Read This Later - Click Here

Ear infections are a common, but no less heartbreaking condition your baby may develop in their early years of life. While they aren’t always easy to avoid, treating them has gotten much easier over the years. In order to better detect an ear infection in your child and get your baby the relief they need quickly, it’s best to know the basics.

What Causes an Ear Infection?
Babies are most susceptible to ear infections, also known as otitis media, — which impact approximately 80 percent of babies — between the ages of six months and two years. An ear infection is caused by a blockage in the eustachian tube, which is the tube that connects your baby’s middle ear to their throat. Most often, fluid gets trapped in this passageway and then it becomes infected. An infection can be the result of a cold or allergies, which can mean the presence of bacteria or a virus and/or inflammation.

The symptoms of an ear infection are as follows:

  • Irritability (more than usual)
  • Discomfort lying down
  • A fever of 102 degrees Fahrenheit/38.9 degrees Celsius or higher
  • Low appetite
  • Digestive distress (vomiting or diarrhea)
  • Crying when their ear is touched or avoiding having it touched
  • Fluid coming from the ear(s)

Treating an Ear Infection
If your baby is exhibiting any of the symptoms listed above, it’s time to get them to a doctor for a proper examination and to determine if an ear infection is present in one or both ears.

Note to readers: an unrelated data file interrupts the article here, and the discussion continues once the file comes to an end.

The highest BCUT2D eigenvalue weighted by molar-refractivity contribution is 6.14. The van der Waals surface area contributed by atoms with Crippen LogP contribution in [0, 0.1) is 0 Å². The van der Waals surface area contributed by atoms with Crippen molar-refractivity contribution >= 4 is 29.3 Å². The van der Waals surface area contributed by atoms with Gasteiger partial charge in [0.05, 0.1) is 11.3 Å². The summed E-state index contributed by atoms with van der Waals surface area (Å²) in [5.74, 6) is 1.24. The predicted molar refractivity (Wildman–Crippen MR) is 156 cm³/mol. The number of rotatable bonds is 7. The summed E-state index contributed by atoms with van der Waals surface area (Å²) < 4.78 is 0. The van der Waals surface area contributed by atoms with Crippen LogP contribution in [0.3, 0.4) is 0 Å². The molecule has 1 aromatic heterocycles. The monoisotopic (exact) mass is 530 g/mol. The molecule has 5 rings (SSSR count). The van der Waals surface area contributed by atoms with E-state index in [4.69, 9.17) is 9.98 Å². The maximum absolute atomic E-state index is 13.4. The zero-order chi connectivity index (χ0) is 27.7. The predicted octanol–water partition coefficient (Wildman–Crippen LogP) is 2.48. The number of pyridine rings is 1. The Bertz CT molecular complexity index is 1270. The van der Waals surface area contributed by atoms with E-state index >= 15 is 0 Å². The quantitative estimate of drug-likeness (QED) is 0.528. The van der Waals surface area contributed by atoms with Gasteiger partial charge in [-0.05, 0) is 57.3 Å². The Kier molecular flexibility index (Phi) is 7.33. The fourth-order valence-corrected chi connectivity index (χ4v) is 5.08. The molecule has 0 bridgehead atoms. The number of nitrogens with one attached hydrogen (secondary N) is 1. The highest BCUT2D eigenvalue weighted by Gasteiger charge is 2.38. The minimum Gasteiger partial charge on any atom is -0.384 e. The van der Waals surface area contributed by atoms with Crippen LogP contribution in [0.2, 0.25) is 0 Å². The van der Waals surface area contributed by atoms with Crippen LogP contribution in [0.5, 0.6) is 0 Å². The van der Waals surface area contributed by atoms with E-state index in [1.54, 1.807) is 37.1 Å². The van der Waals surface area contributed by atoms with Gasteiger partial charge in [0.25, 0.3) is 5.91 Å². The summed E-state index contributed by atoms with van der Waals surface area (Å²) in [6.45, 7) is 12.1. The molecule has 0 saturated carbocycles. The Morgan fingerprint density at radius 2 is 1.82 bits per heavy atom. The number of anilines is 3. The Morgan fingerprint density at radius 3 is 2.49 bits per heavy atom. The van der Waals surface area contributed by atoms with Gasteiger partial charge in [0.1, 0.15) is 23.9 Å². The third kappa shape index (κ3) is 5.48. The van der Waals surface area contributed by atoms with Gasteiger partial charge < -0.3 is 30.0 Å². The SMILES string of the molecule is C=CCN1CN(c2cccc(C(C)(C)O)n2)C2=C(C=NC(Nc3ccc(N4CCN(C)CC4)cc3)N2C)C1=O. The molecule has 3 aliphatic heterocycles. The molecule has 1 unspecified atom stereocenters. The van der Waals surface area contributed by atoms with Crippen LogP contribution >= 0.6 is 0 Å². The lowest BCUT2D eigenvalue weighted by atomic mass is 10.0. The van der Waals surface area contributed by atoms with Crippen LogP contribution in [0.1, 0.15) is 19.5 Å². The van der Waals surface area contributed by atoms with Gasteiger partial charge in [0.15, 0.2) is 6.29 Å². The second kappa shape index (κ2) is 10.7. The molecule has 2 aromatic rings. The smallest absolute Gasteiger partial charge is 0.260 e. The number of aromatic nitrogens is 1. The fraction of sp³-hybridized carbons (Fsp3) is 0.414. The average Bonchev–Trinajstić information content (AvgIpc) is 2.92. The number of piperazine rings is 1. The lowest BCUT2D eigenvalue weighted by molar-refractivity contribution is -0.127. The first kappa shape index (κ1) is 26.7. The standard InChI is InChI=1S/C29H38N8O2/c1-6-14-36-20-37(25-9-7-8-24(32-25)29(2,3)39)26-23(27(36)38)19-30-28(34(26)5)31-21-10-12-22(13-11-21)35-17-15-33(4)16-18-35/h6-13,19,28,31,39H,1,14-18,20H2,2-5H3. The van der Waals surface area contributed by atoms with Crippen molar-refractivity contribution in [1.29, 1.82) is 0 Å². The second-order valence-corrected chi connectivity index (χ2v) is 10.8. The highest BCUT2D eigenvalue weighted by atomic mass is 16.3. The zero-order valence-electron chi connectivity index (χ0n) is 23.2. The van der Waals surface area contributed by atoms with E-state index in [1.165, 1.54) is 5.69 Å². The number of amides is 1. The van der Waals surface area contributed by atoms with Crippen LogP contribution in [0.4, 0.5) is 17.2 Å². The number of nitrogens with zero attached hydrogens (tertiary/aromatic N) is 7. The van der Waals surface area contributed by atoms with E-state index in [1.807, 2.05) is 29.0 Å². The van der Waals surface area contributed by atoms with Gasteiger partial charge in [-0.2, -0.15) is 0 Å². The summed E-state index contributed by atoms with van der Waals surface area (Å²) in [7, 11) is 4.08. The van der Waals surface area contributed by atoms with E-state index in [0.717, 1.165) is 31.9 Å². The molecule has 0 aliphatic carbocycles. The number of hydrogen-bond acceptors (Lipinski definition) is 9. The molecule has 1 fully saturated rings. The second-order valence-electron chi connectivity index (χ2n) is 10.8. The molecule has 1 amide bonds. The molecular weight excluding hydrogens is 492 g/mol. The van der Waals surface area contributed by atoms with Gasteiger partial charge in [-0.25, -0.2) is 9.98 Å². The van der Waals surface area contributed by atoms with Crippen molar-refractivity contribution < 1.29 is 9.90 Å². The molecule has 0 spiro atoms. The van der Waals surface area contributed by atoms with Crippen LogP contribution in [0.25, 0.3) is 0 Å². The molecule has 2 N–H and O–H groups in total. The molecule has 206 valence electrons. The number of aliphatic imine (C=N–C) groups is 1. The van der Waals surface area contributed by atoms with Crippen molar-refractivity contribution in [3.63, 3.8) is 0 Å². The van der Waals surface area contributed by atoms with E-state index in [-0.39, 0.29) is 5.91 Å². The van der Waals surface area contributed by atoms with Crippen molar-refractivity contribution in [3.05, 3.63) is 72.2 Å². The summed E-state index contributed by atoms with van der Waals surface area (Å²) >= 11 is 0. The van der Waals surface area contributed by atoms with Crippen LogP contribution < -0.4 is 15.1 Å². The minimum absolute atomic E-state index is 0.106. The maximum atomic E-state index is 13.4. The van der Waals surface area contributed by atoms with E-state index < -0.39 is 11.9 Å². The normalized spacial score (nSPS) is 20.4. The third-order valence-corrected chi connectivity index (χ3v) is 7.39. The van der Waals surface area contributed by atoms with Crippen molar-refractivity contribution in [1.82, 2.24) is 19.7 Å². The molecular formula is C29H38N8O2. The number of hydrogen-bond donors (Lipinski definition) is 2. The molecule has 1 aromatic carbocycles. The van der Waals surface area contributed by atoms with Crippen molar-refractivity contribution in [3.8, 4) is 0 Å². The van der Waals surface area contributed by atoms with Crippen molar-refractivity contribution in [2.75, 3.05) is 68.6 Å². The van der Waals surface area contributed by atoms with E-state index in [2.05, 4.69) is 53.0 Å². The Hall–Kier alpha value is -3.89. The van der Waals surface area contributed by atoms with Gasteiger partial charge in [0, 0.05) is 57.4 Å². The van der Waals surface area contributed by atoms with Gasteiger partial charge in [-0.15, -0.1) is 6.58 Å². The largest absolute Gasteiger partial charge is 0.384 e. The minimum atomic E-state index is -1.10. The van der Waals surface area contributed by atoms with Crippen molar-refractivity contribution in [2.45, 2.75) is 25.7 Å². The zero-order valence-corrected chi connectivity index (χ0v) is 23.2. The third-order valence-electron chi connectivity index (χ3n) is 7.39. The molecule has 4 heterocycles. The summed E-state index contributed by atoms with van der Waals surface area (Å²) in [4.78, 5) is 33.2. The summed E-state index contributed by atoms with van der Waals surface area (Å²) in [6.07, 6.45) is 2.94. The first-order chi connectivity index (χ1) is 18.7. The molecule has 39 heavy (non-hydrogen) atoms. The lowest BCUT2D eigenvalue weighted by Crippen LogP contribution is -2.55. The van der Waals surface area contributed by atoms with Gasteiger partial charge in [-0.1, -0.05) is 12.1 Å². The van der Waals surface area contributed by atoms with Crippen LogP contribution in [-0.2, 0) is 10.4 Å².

Antibiotics remain the most common treatment for an ear infection in young babies, since they can be in greater danger if the symptoms persist. As they get older, depending on their symptoms, they may be able to wait it out. Your doctor will often recommend a child’s pain reliever as well to reduce discomfort and break a fever. It’s important to keep them hydrated, fed and getting plenty of rest. While they’ll most likely avoid it, be sure to keep them from touching their ear(s). Some naturopathic remedies include herbal, homeopathic ear drops as well as a warm compress placed over the ear.

If your baby suffers from multiple ear infections, your doctor may recommend putting tubes in their ears to prevent fluid from building up and leading to infections.

Tips for Preventing Ear Infections
While there is no guaranteed way to ensure your baby will never get an ear infection, research has shown breastfeeding can help reduce this risk. Whenever they’re feeding and whether they breastfeed or use a bottle, make sure their head is properly elevated. Having your baby vaccinated, keeping them away from secondhand smoke can also help as well as limiting their use of a pacifier [see our previous blog post] can also reduce their risk for ear infections. And finally, taking your baby to a childcare center when they’re less than a year old will also expose them to more germs that can lead to ear infections.

No parent likes to see their baby in pain, but try not to be hard on yourself if your child develops this very common condition. Paying attention to how they behave and acting quickly can make them feel better even faster.

Read This Later - Click Here